That’s true, this wouldn’t matter as long as the major companies maintain their public posture as “public accommodations”, so to speak.

And none of the major ISP’s have indicated any interest in censoring or blocking content.  They might have issues with, say, porn sites that use enormous bandwidth.

And today, Wednesday June 7, 2017, p. A14 of the Washington Post carries a story by Brian Fung, “Web companies plan July ‘day of action’ in push to protect net neutrality”, link here. The companies involved are Amazon, Reddit, Mozilla and Kickstarter, on Wednesday July 12, 2017.  Fung reminds us of a similar day in January 2012 to protest SOPA when Wikipedia went dark.  Fung still rehearses the idea that “neutral”  ISP’s could throttle content they don’t like.  I’m still getting lots of emails asking me to “join in” a hyped petition.  The last day for comments is July 17, and I will probably submit one. Fung reiterates, however, that ISP’s still say they are committed to neutrality in practice.  

Thursday, May 18, 2017

FCC votes to take comments on rolling back net neutrality, among "Chicken Little" reports

Well, the comment period on the rollback of Network Neutrality has started, by a 2-1 vote today, overlooked by the media given all of Trump’s antics.  Arstechnica, normally level headed, seems to think that the sky is falling, as in “Chicken Little”

I think I may well make a formal comment during the open period, before July 17.

Arst Technica links to a list of some ISP violations over the years.  In one case, a labor union’s site was reportedly blocked.  Comcast apparently tried to interfere with user P2P, which is odd because Comcast doesn’t offer OpenDNS (I think Verizon does), which is how a host (like for Airbnb) could try to block anyone using his router from doing most possible illegal downloading for which the host could be liable.

This topic needs our continued attention to see what ISP’s really say they want to do.

Tuesday, May 09, 2017

Electronic Frontier Foundation's "DearFCC campaign": hints that small businesses could be completely cut off? Credible at all?

For what it’s worth, I’ll share Electronic Frontier Foundation’s “DearFCCcampaign.  EFF is one of the organizations I support regularly.

I’m not confident that the childish tone of the suggested letter is effective, and I’m concerned about the hysterical tone of some of the hints – that big ISP’s will really block small websites that don’t pay them off (again, the idea of saying “what the Internet means to me”).  I don’t know if that’s a credible threat, and in any case Pai says he has pledges that carriers will not discriminate outside of setting up fast lanes in very special circumstances that really warrant it.  A text blog doesn’t need a fast lane;  a movie streaming site would.  (Usually Blogger content loads very quickly now; Wordpress domains are a little slower, sometimes. But is that because of net neutrality?  Blogger was pretty fast even in 2008.  So is my legacy DADT site.)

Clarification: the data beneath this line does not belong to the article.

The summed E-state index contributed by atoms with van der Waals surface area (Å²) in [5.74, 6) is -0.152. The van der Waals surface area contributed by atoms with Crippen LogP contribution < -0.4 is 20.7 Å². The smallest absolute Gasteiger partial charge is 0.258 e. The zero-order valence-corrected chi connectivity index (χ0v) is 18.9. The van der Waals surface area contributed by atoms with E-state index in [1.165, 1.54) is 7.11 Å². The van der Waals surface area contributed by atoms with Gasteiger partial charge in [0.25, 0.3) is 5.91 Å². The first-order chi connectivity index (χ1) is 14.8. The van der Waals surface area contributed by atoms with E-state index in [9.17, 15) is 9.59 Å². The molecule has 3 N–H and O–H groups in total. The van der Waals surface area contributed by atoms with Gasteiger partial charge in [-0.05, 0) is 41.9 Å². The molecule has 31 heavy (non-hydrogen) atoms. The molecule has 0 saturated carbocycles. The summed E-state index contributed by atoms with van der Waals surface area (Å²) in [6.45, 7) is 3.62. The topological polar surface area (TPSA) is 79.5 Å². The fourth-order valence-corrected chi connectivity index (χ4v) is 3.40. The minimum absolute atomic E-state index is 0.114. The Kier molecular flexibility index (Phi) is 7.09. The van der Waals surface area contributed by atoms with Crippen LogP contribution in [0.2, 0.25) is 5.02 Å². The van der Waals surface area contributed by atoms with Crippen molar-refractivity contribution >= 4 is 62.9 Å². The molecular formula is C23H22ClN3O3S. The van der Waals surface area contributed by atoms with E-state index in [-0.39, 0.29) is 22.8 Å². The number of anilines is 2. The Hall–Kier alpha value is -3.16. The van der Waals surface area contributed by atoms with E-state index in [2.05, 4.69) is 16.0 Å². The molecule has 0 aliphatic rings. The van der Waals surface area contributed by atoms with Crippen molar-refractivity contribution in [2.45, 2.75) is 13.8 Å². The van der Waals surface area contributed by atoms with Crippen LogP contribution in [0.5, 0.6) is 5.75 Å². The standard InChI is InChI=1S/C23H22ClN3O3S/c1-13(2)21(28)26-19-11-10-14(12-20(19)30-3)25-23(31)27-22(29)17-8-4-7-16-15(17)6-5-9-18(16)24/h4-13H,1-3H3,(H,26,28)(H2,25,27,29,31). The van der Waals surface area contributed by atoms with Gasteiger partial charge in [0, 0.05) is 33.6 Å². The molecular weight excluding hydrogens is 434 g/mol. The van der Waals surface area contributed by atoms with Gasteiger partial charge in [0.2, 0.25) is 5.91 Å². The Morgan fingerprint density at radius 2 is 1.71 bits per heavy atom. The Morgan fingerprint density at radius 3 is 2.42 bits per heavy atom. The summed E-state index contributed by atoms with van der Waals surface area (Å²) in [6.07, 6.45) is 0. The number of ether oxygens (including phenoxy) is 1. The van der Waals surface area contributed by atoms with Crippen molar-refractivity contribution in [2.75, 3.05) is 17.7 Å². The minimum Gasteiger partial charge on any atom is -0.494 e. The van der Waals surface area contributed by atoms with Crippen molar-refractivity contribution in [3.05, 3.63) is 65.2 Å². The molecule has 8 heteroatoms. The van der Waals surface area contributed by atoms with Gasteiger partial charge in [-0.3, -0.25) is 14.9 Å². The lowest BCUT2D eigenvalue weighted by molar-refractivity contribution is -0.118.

I’ll have to look further into how ISP’s really intend to behave.  I think they would deny these ideas right now.
One remote idea is that “free” services like Blogger and Wordpress subdomains would have better access than paid-for domains.  Maybe services like BlueHost would have to arrange access to the biggies in a future without net neutrality.   But will these free services last forever?  Do they really make money for their owners? Needs serious attention.

Saturday, May 06, 2017

USA Today questions Pai's claims that network neutrality stifles rural broadband investment

Mike Snider had an article in USA Today May 5 in which he reports that Trump’s FCC Chairman Aji Pai still insists that Obama’s 2015 Net Neutrality rules have interfered with broadband investment in rural areas or certain low income neightborhoods.  Indeed, on one day trip in the fall of 2015 I saw lots of road signs in a rural area in the Virginia Blue Ridge offering broadband.

The article goes on to criticize Pai’s claims, noting in particular that ATT’s acquisitions have skewed the results.  And Pai has taken other actions which might have impeded some rural access.

But it is reasonable to think that neutrality rules could interfere with new hardware in some cases.
The video embedded with the article makes a disturbing speculation, that without net neutrality an ISP would slow down a “basement blog” in favor of Facebook.  But of course, the basement blog might require relatively few resources (Wordpress can require more), where as an HD video streaming service legitimately could “need” more bandwidth, which could be paid for.

It’s interesting for me to remember that in the early days my own legacy sites always loaded very fast because they were straightline HTML and used few resources.

For example, this long chapter from my first DADT book (48000 words) on an old legacy site loads in less than one second on Xfinity right now.  You can try it at home.  But it took three seconds on my iPhone 6.  It loaded fast before net neutrality, even in the early days of high speed.